I became friendly with Vivian Kelly (with whom I was in touch over the years but who sadly died in 2003) and recall Michael LeGoode and Ian, though like you I cannot recall his surname. I do recall that he had a motorcycle and sidecar and we often travelled together to Marconi House to use our carefully allotted slots to do our programme testing. As you have already documented Luton did not get its own machine until 1958.
I recall the names Phyllis and Joan as operators. The room where we programmers sat was adjacent to the computer room (Vivian Kelly had the desk facing me) separated only by a glass window through which we used to ogle these two pretty young girls. And yes, we knew that something was going on between Joan and Peter, the Maintenance Engineer.
Those were the days when the tea break was actually that. The 'Tea Lady' trundled her trolley down the corridor morning and afternoon dispensing strongly brewed tea and a selection of sandwiches and cakes.
I became known as the 'Music Man' for the following reason. Someone (I have no idea who) had written a programme that when running would cause a tune to play through the machine's in-built speakers. I disassembled the programme to see how it produced the various tones. I then rewrote it such that it responded to the 32 switches on the control panel as if they were the keys on a piano. Each adjacent switch, when held down, would cause the next higher semitone to sound as you went from left to right and played that tone for as long as the switch was held down. By this means it was possible for a "virtuoso" to play whatever they wished.
I said above that I took leave of absence in August 1959. This was to enable me to join my brother in the USA who was about to embark on a tour around the United States by car and invited me to join him and his wife on that venture. The idea was to stay about a year and then return. However I decided to stay longer and, by letter, offered my resignation from English Electric. In her reply Winifred Hackett said that she was sorry that they had lost their 'Music Man'.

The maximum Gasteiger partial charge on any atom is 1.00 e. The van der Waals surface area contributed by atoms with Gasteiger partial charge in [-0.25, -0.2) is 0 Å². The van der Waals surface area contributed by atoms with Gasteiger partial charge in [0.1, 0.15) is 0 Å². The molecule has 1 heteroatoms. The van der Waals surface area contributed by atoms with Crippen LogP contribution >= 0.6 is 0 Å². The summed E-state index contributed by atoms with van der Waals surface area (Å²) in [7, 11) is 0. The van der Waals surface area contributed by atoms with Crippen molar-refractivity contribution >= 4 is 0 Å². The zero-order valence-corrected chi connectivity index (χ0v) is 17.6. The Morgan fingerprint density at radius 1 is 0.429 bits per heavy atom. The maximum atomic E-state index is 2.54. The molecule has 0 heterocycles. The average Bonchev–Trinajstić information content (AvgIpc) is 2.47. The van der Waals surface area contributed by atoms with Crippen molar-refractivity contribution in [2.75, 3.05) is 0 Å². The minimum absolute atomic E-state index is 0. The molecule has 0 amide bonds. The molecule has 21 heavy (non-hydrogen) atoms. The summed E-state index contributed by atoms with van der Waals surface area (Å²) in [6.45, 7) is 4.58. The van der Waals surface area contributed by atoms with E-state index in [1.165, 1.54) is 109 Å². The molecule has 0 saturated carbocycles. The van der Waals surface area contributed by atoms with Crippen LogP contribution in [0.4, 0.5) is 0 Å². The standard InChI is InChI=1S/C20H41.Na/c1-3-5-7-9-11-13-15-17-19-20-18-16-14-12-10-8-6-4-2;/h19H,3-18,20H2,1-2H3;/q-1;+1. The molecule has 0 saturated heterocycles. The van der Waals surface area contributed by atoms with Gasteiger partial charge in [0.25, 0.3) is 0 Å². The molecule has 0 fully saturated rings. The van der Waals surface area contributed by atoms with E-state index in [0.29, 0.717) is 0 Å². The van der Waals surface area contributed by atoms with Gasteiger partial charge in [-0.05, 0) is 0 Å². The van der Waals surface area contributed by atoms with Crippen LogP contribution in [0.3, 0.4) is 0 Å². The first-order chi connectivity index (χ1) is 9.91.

I have another recollection that you may find amusing. One way of correcting bugs in the programme was to insert the tiny chips that were created by the card punches back into the rectangular holes in the card. A prudent programmer would then use the card copier to create a good version of that card. Not everyone was as prudent and some would simply live with a deck containing many inserted chips. The apocryphal story goes that one day someone picked up a colleague's deck and idly flicked through the edge of the deck. Needless to say, there then ensued a "snow storm" as the chips fell to the floor.
To complete my mini-autobiography I worked as a programmer for Univac (SS90) and then the Bendix Corporation (G-15 and G-20) in New York and then returned to the UK in April 1963. I joined IBM in London as a Systems Engineer and remained with them until I retired in October 1992. Among numerous projects, I spent many years working on IPARS (International Programmed Airline Reservation System) writing code in Basic Assembler, ending my career as an instructor in the Education Department.
I have lived in London since 1963 and to this day cannot pass Marconi House without recalling, with nostalgia, those days working in Luton with one of the earliest of commercial computers.